Brazilian Ana Carolina won gold on the final day of the competition in Abu Dhabi.
Ana Carolina is making it a habit of winning gold at the Abu Dhabi World Professional Jiu-Jitsu Championship.
At just 24, she has already won three golds in four years (2013, 2014 and 2017) and added yet another to her collection in the brown/belt 70kg final at the Mubadala Arena.
Up against Jessica Swanson, the Brazilian showed her class with an impressive 9-0 win. She immediately set her sights on winning the World Championship in California in June.
“This was good preparation for me for that tournament,” said Carolina. “Although it was a 9-0 win, it wasn’t easy by any means. Every fight that I compete in is important and now I want to go and continue my good form in California.”
Meanwhile, Angelica Galvao weighs just 65kg, but the American showed it’s agility and skill that matters on the mat as she retired from jiu-jitsu in style with 90kg gold in brown-black division.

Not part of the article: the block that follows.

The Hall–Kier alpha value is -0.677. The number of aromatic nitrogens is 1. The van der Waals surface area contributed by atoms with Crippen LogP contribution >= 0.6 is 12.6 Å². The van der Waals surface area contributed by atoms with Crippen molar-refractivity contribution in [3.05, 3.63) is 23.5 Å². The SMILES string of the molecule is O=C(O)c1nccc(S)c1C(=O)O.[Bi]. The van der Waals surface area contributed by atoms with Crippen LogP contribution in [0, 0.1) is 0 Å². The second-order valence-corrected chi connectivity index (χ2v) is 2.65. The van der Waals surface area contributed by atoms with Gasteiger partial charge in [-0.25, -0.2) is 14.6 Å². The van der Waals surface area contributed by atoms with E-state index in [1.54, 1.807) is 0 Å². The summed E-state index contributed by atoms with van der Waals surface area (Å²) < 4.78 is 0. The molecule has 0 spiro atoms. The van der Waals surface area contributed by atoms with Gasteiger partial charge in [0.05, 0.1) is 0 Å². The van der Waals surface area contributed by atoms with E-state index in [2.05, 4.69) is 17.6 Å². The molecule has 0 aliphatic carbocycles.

The 32-year-old was making her second appearance at the event, six years after winning gold in purple/brown way back in 2012.
Before making the long trip from the US, she already decided that the UAE competition would be last event in her 14-year career and she bowed out on a high. Despite her opponent Poland’s Marta Szarecka being heavier, she won in convincing fashion 8-2.
“I really didn’t know what to expect,” said Galvao. “She was a lot heavier than me and I could only think about myself and executing the moves. I didn’t worry much about her skills and wanted to put my game first. For sure, this is one of my best accomplishments so far as this is my first gold in black in Gi.”
She added: “I’m 32 now so I knew my days in jiu-jitsu were coming to an end so I wanted it to give it a go. I just wanted to do something that I hadn’t done before and happy to have won gold.”
Meanwhile, there was a major upset when brown belt competitor Amal Amjahid overcame black belt’s Amanda Monteiro by submission in the 55kg final.
Belgium’s Amjahid was thrilled with her win and said self-belief was key to her success.
“It is always going to be hard against black belt fighters but I never lost hope,” she said. “I knew if I stuck to my game, I could win and that’s what I did.”